However powerful the forces of globalization, the ILO points out that it is not “an overwhelming supra-national force” and that “national macroeconomics, structural and labor-market policies are still the dominant influence on economic and labor market outcomes in any country.” Even in an era inclined to minimal government intervention “national policies can and should also give priority to mitigating the negative social effects of globalization.” Increased international cooperation is also possible “especially with respect to maintaining progress towards freer trade and investment flows, reducing the risk of instability to the financial system and preventing the erosion of basic labor standards.”

Boosting Non-inflationary Growth

Foremost among the requirements for reversing the drift away from full employment is “to reverse the trend decline in growth rates over the past two decades” in industrialized countries. While much academic literature maintains that expansionary efforts to boost growth rates will inevitably founder on the rocks of inflation or supply-side constraints, the ILO report insists that a deficiency in demand could well be responsible for the prolonged period of slow growth in the world economy and that wage inflation can be held in check if industrial practices an labor-market regulations are designed to do so.

If countries are to begin creating jobs and reversing wage inequality, it is necessary to increase economic growth rates while strengthening institutional mechanisms for moderating wage inflation and improving the design and implementation of labor-market polices, paying particular attention to the long-term unemployed, says the ILO report.

The report says that “higher growth is possible provided a sustained period of expansionary policies is supported by credible policies to prevent a resurgence of inflationary wage increases and to overcome the skill shortages that will be generated.”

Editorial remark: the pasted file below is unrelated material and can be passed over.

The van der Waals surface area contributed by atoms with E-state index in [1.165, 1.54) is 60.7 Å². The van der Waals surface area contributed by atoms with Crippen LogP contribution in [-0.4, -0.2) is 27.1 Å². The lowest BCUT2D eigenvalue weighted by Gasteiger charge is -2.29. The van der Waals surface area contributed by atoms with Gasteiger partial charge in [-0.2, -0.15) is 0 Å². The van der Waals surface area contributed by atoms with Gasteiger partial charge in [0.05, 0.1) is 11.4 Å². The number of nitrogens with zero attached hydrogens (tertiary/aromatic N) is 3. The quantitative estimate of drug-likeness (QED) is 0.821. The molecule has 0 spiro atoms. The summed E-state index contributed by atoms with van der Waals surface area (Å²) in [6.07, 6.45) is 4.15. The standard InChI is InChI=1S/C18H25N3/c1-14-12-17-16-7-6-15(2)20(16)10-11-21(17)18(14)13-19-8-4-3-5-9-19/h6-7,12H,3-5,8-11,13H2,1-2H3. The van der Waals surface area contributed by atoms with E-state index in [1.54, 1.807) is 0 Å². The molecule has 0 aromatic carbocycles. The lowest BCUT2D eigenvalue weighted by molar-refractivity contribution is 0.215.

Mechanisms for moderating wage inflation are the second prerequisite if the expansionary impulse is to avoid being choked off by the reaction of financial markets. The report acknowledges that while no easy solutions exist, several options are worth exploring, including “strengthening of the coordination of wage bargaining through the synchronization of bargaining periods and the provision of consensus forecasts of future economic possibilities.” Other options include social pacts between employers, workers, and governments, the encouragement of profit-sharing and tax-based incomes policies.

The third requirement for reversing the rise in unemployment is “to improve the design and implementation of labor-market policies.” In industrialized countries this includes reforming unemployment benefits systems. Subsidies and payroll tax measures designed to promote the reintegration of long term unemployed may prove useful but, should be examined carefully because of the possible side effects. Additional measures include “the correction of market failures which result from the under-provision of training” as well as “training programs targeted on the most disadvantaged groups in the labor market.”